When he was a Democrat, Goodman twice considered running for governor, once in 2002 and again in 2006. Now he’s a registered nonpartisan. He said he spent about six weeks in Carson City on a case once and “I saw I’m not a small-town guy.”

Plus the governor’s first duty is figuring out the state’s spending plan. “Carolyn said the governor is about the budget, and she said, ‘You can’t even balance your own checkbook.’ ”


“When I have a thought and I think it’s a good one, I blast it,” he said in a 2000 Review-Journal profile. At that time he was just six months on the job, and the joke making the rounds was about a new sandwich called the Oscar Goodman: It’s got a little bit of tongue and a lot of baloney.

Two books have been written about Goodman. Review-Journal columnist John L. Smith wrote “Of Rats and Men,” published in 2003, and 10 years later George Anastasia wrote “Being Oscar.” Goodman cooperated with both and described the second as a memoir.

Goodman’s theme in “Being Oscar” is that he was the good guy and government officials were the real bad guys. He saw himself as a defender of the Constitution who forced the government to play fair when it sought to bring down his clients.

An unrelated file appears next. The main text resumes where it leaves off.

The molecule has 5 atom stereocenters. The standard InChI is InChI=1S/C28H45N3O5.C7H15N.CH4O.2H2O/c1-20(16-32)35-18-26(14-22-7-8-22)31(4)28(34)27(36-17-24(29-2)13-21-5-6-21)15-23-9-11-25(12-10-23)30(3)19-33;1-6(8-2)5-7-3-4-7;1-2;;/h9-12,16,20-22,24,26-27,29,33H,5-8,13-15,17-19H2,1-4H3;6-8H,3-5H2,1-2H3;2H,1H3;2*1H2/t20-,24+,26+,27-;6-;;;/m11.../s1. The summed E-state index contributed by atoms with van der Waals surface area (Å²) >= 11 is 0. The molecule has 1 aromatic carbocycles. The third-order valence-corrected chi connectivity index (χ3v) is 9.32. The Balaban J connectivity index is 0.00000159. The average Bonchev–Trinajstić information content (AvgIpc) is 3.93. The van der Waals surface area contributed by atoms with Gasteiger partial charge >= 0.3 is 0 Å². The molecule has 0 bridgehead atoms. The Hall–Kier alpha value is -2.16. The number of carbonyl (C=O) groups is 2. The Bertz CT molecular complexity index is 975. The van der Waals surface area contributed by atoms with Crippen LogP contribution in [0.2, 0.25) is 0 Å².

In that book, he discussed getting a mall developer to build the factory outlet mall downtown. “Whenever I was asked, I would say, ‘It’s the best dollar-per-square-foot producing mall in America.’ Actually, I made that up. But it got repeated and took on a truth of its own. I was the mayor, and I could say whatever I wanted.”

Negative press — and there was a fair amount of that — rolled off his back, he said, despite his admission he keeps an “enemies list” in his mind. Sometimes Goodman’s “truths” don’t match with the facts.

He admitted his words came out unfiltered and sometimes inaccurately but said: “I’ll be remembered for speaking my mind. It may be a fault and a virtue.”

Early on as mayor, Goodman advocated legalizing prostitution and said he envisioned “magnificent brothels” downtown bringing in “tremendous benefits.” The local and national press picked up on it and blasted him for demeaning women. Now he softens his tone, saying “it should be discussed.”

Goodman asserts his place in history with two songs: “I did it my way and I dreamed the impossible dream.”

Anyone who remembers the shabby downtown of 1999 has to admit the city doesn’t look the same.

Said Goodman, with a relatively newfound humility that contrasts with the old mob-lawyer-turned-mayor shtick: “I didn’t do it by myself.”

Contact Jane Ann Morrison at jmorrison@reviewjournal.com or 702-383-0275.